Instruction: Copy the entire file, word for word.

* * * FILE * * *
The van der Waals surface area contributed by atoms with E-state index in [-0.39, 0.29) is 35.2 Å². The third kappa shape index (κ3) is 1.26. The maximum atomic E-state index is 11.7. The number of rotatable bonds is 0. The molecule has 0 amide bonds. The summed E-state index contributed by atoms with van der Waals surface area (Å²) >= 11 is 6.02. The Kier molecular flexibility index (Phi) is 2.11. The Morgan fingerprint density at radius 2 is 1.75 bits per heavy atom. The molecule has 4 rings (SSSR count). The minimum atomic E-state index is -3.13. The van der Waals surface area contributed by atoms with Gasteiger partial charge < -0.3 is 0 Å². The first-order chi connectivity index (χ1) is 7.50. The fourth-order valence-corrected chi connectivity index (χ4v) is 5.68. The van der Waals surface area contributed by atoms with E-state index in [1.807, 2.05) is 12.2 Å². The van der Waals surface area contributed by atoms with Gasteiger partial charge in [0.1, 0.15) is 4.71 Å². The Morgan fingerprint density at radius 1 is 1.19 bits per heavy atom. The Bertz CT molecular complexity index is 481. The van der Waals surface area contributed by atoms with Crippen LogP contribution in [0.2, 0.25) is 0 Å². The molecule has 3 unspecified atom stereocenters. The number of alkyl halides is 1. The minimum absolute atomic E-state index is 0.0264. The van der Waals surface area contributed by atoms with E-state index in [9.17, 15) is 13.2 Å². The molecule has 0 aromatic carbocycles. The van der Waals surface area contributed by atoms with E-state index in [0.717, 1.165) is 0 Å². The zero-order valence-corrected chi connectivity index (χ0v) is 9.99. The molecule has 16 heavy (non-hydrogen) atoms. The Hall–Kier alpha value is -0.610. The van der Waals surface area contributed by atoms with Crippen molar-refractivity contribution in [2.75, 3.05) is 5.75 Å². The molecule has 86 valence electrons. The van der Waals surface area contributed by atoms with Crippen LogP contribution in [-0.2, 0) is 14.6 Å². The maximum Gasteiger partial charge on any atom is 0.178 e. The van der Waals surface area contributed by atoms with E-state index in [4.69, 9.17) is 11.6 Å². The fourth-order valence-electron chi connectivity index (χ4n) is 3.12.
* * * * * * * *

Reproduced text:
The van der Waals surface area contributed by atoms with E-state index in [-0.39, 0.29) is 35.2 Å². The third kappa shape index (κ3) is 1.26. The maximum atomic E-state index is 11.7. The number of rotatable bonds is 0. The molecule has 0 amide bonds. The summed E-state index contributed by atoms with van der Waals surface area (Å²) >= 11 is 6.02. The Kier molecular flexibility index (Phi) is 2.11. The Morgan fingerprint density at radius 2 is 1.75 bits per heavy atom. The molecule has 4 rings (SSSR count). The minimum atomic E-state index is -3.13. The van der Waals surface area contributed by atoms with Gasteiger partial charge < -0.3 is 0 Å². The first-order chi connectivity index (χ1) is 7.50. The fourth-order valence-corrected chi connectivity index (χ4v) is 5.68. The van der Waals surface area contributed by atoms with E-state index in [1.807, 2.05) is 12.2 Å². The van der Waals surface area contributed by atoms with Gasteiger partial charge in [0.1, 0.15) is 4.71 Å². The Morgan fingerprint density at radius 1 is 1.19 bits per heavy atom. The Bertz CT molecular complexity index is 481. The van der Waals surface area contributed by atoms with Crippen LogP contribution in [0.2, 0.25) is 0 Å². The molecule has 3 unspecified atom stereocenters. The number of alkyl halides is 1. The minimum absolute atomic E-state index is 0.0264. The van der Waals surface area contributed by atoms with E-state index in [9.17, 15) is 13.2 Å². The molecule has 0 aromatic carbocycles. The van der Waals surface area contributed by atoms with E-state index in [0.717, 1.165) is 0 Å². The zero-order valence-corrected chi connectivity index (χ0v) is 9.99. The molecule has 16 heavy (non-hydrogen) atoms. The Hall–Kier alpha value is -0.610. The van der Waals surface area contributed by atoms with Crippen molar-refractivity contribution in [2.75, 3.05) is 5.75 Å². The molecule has 86 valence electrons. The van der Waals surface area contributed by atoms with Crippen LogP contribution in [-0.2, 0) is 14.6 Å². The maximum Gasteiger partial charge on any atom is 0.178 e. The van der Waals surface area contributed by atoms with E-state index in [4.69, 9.17) is 11.6 Å². The fourth-order valence-electron chi connectivity index (χ4n) is 3.12.